Result

Two hundred fifty eight (73.1 %) of pregnant women used herbal medicine during current pregnancy . The herbal medicines commonly taken during current pregnancy were ginger (55.8 %), garlic (69.8 %), eucalyptus (11.6 %), tenaadam (rutachalenssis) (26.4 %), damakesse (ocimumlamiifolium) (22.8 %), feto (3.5 %) and omore (3.1 %). Being students (AOR: (5.68, 95 % CI: (1.53, 21.13), second trimester of pregnancy (AOR: 0.22, 95 % CI: (0.08, 0.76), sufficient knowledge on herbal medicine (AOR: 0.37, 95 % CI: (0.19, 0.79), no formal education (AOR: 4.41, 95 % CI: (1.11, 17.56), primary education (AOR: 4.15, 95 % CI: (1.51, 11.45) and secondary education (AOR: 2.55, 95 % CI: (1.08,6.03) were significantly associated with herbal medicine use.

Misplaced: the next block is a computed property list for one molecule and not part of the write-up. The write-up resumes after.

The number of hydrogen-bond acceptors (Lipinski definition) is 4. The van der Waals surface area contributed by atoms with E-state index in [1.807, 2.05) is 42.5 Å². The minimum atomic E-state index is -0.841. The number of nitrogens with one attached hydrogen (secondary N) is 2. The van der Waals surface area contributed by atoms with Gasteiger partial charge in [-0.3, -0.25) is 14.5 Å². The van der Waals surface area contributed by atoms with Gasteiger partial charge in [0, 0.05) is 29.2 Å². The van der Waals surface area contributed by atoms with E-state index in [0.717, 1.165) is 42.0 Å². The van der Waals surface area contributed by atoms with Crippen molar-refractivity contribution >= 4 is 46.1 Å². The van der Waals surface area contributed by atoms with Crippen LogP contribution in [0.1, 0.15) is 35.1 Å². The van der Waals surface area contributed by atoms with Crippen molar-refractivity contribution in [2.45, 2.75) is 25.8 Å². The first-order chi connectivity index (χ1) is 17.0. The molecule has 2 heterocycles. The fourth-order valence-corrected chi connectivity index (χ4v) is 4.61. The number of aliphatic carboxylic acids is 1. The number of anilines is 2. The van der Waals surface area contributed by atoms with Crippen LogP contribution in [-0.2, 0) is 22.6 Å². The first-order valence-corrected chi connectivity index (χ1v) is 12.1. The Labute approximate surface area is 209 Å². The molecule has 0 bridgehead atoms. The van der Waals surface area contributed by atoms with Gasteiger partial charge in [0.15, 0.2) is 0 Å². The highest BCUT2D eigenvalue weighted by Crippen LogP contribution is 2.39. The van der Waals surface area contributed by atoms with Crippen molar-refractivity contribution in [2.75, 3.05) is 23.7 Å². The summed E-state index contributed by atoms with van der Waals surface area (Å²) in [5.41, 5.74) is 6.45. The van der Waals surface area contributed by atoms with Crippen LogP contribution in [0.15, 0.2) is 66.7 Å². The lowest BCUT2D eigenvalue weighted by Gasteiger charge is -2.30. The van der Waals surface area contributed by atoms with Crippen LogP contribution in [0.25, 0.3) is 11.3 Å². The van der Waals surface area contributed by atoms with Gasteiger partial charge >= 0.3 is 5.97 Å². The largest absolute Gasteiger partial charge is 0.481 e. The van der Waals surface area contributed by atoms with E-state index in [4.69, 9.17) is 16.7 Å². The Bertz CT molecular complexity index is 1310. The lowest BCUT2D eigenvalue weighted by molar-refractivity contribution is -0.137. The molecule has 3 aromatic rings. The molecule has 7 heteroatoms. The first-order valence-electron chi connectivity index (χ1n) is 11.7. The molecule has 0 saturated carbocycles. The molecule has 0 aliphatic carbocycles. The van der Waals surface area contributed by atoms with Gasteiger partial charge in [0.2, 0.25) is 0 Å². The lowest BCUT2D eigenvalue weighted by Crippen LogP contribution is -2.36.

Conclusion

The findings of this study showed that herbal medicine use during pregnancy is a common experience. Commonly used herbal medicines during current pregnancy were garlic, ginger, tenaadam, damakasse and eucalyptus. Educational status, occupation, knowledge on herbal medicine and second trimester of pregnancy were the major factors affecting use of herbal medicine. Health education about the effects of herbal medicine on pregnancy should be given during antenatal care sessions and through media. Health care providers, especially those that are involved in antenatal care should aware of evidence regarding potential benefits or harm of herbal medicinal agents when used by pregnant women.

Keywords

Herbal medicinePregnancyFactorsEthiopia

Background